It's a measure of the sort of man he is that when colleagues talk about Sean Astin, it's not the work that's first in their minds. "The Lord of the Rings" star is an actor, the son of other actors, a real showbiz brat. But brat is precisely what Astin is not.
"If you broke down on the road in the middle of the night and phoned him up, he'd be there in an instant to help," says Richard Taylor, the makeup and special-effects wizard who got to know Astin as they made "The Lord of the Rings." "He has this genuine love for people that I think comes through in his acting."
"He's a great guy, so genuine," says Elijah Wood, Astin's "Rings" co-star. Wood plays the ring-bearing hobbit Frodo in the films. Astin is Sam, his dogged, noble sidekick, the hobbit who keeps them going. "When you get to know Sean, you see just how much of the movie's Sam he really is."
"Peter Jackson cast him because of that grounded nature of his," says producer Barrie M. Osborne.
And Philippa Boyens, the screenwriter, says, "We tried to put as much of Sean into Sam as we could. Because really, Sean is Sam."
Astin, 31, blushes when this quote is read back to him. Second-generation Hollywood, a former child star, Astin is a lot of things. He's a character actor with solid work in films such as "Safe Passage," "Memphis Belle" and "Bulworth" under his belt.
He's a family man, the married father of two daughters. He's a college graduate who didn't let the heady years of "Goonies" stardom keep him from pursuing an education. He's a plugger, the perennial underdog, much like the character he played in his biggest star vehicle, "Rudy." And he's a nice guy.
"I'll take it," he says of that label. "I'm the old, married hobbit. Mr. Mainstream." He thinks for a moment. "But I'm not really Sam," he says of his character. "Nobody could be that good, that noble. He's just better than the rest of us. I'm a lot more Hollywood than Sam would ever be."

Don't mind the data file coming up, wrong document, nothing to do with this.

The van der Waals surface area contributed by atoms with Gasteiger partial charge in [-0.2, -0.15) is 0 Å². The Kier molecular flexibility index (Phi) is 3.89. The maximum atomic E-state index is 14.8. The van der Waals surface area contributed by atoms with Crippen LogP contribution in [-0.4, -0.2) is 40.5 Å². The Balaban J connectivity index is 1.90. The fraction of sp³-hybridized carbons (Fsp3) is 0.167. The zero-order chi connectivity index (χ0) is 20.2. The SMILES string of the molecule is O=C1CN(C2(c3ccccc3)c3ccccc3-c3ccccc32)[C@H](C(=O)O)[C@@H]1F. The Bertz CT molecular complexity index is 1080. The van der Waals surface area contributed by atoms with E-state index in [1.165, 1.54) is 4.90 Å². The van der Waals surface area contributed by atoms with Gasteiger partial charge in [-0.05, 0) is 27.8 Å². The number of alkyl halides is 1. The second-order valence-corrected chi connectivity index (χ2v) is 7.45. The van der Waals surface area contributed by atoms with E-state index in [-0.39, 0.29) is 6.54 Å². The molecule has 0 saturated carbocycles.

He grew up the son of TV stars. Mom (Patty Duke) and Dad (John Astin) ruled TV in the 1960s on "The Patty Duke Show" and "The Addams Family." But somehow, despite the proximity to fame, Sean kept his feet on the ground.
He learned, from his mom, "to be as open and honest as I can, to live my life like an open book. And to never say anything I wouldn't want to read in a newspaper." From his dad, he learned "not to take Hollywood seriously." And how to be cool enough to go his own way.
The result of that upbringing is a down-to-earth regular Joe. He became almost a mascot on the "Rings" set.
Astin was the guy who fixed up his "Rings" co-star, Dominic Monaghan, with a place to live in L.A. -- with his brother. He even sold Monaghan his car. When Astin came up with the idea for a short film on the set, the director and other members of the cast and crew volunteered to come in, on their day off, in the middle of an 18-month shoot, to work on it with him.
And at the end of reshoots last summer, when the writers faxed to Astin Sam's poignant speech about there being good things in the world that were still worth fighting for, Astin was almost as thrilled as his colleagues.
"You've got to be happy for him," Wood says. "He's the sweetest guy. And here he gets this great, defining speech, the perfect moment to end the second movie on." Score one for the underdog.
Astin knows that's how he's perceived. At 5 feet, 5 inches, he's not leading-man material. He still identifies most closely with a role that captures that underdog status, Rudy Ruettiger. "Rudy," a 1993 film, was the true story of a short working-class teen who sets an impossible goal for himself -- running out on the field as a Notre Dame football player -- and who achieves great personal victories as he strains for the thing just out of his reach. It could be Astin's story too. Celebrity upbringing aside, he tries harder.
"I still play in Rudy's charity golf tournament every year," Astin says. "He's the most shameless self-promoter there ever was. But he's an amazing guy, a real example of stick-to-it-ness. 'Lord of the Rings' is about to end for me. But there's already talk of another movie from the guys who made 'Rudy.' That's a story I could see going back to. And they know where to find me!"
Roger Moore is a staff writer for the Orlando Sentinel, a Tribune company.